While the big boys are having a ‘jolly’ abroad, back home thousands may have been sacked and been forced onto welfare. The cost is borne by those still in work through their taxes, and not counting the social cost of divorce, separation, repossession etc. Many will be forced to work zero hour contracts, not knowing if they are getting a full wage and able to pay their weekly bills.
Doing business abroad is all about finances. The average wage in China is around 10% of the US. In India it’s a mere 2% of the American wage. I would love to believe in the altruism of the big boys but it looks like their wallets are telling a different story. Capital and Moral will never be lovers!
What they are doing is spreading Western culture. Japan is unrecognisable from the period before the Second World War. We can see the same departure taking place in China through the distribution of wealth. There are thousands of shabby factories throughout China employing millions of cheap or virtual slave labour.
An example of conditions faced by the workers in China was brought about by an explosion at a factory close to Shanghai, which polished wheel hubs for the likes of General Motors. Seventy –five died and 185 were injured. An examination of the factory found: safety facilities were poor, the working environment was terrible and production methods were illegal. Reuters, 4th August 2014 Contrast that with the emergence of a new super rich class and all the bling money can buy. Why is a so called Communist country allowing free reign to a gang of nihilists who oppose the regime? This is a first, a welcome mat for colonialists!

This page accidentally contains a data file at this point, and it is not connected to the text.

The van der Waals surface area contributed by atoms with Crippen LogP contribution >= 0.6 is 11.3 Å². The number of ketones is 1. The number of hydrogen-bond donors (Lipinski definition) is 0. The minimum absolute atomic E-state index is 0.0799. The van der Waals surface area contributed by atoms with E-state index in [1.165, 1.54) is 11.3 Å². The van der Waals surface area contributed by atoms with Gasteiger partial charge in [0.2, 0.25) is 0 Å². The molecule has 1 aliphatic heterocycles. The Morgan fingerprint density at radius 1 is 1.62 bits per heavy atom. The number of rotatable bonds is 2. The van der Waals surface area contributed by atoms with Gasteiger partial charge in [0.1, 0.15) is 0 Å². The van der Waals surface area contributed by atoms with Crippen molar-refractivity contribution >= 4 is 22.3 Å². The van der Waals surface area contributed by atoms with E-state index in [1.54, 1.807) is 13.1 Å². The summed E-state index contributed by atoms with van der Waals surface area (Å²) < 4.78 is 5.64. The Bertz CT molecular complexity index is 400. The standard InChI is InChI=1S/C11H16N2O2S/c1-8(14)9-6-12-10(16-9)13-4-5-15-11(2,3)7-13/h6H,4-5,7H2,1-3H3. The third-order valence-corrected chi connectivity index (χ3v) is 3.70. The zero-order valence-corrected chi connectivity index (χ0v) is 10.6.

In December 2013 the WTO met in Bali, Malaysia, this was a continuation of the Doha Development Round initiated in 2001, with the aim to spread the uptake of free trade agreements. Twelve years and still no firm decisions would suggest that not everyone is in favour of free trade. At the meeting several delegates sought a reduction of subsidies in operation in the developed countries. India demanded to keep their subsidy which America opposed. A number of South American states demanded that the USA should end its embargo of Cuba. The USA is viewed as the architect of free trade, but acts contrary when the policy interferes with the nation’s political stance.
The case of India’s subsidy was left in abeyance and will be discussed and clarified within the next four (4) years. India mirrors China in its dichotomy of wealth distribution and with the use of cheap and slave labour. They are merely doing what Europe and America did while building their economies.
If we add the situation of Europe’s Common Agriculture Programme (CAP) which is heavily subsidized to that of India’s subsidy we end up with quite a distorted picture of free trade. If free trade is so wonderful why are countries not in a stampede to join the get rich quick game? Politics will determine the fate of free trade and that’s how the people can have an influence. Use your vote but use it wisely!
The notion that free trade helps poor countries is hogwash. Free trade was conceived by business for business to gain an automatic entry ticket into countries that might otherwise have blocked them or placed severe restrictions on their products or intentions. Business is all about competitive advantage and the maximizing of returns.
Free trade amounts to the multinationals coming and taking over whatever industry that exists be it technological or agricultural. Also, the big boys have wares to sell and they can sell more than anyone at a price that their competitors can’t match. In that way the big boys sap the energy, the ingenuity, initiative and thus the motivation out of a country.
It is not about the law of supply and demand as demand can be created artificially; that’s what advertisements help with. Find a product that gives a sense of individuality and you have a winner e.g. smart phones, cars, fashion and bank cards none of these are essential items but don’t tell the baa,baas.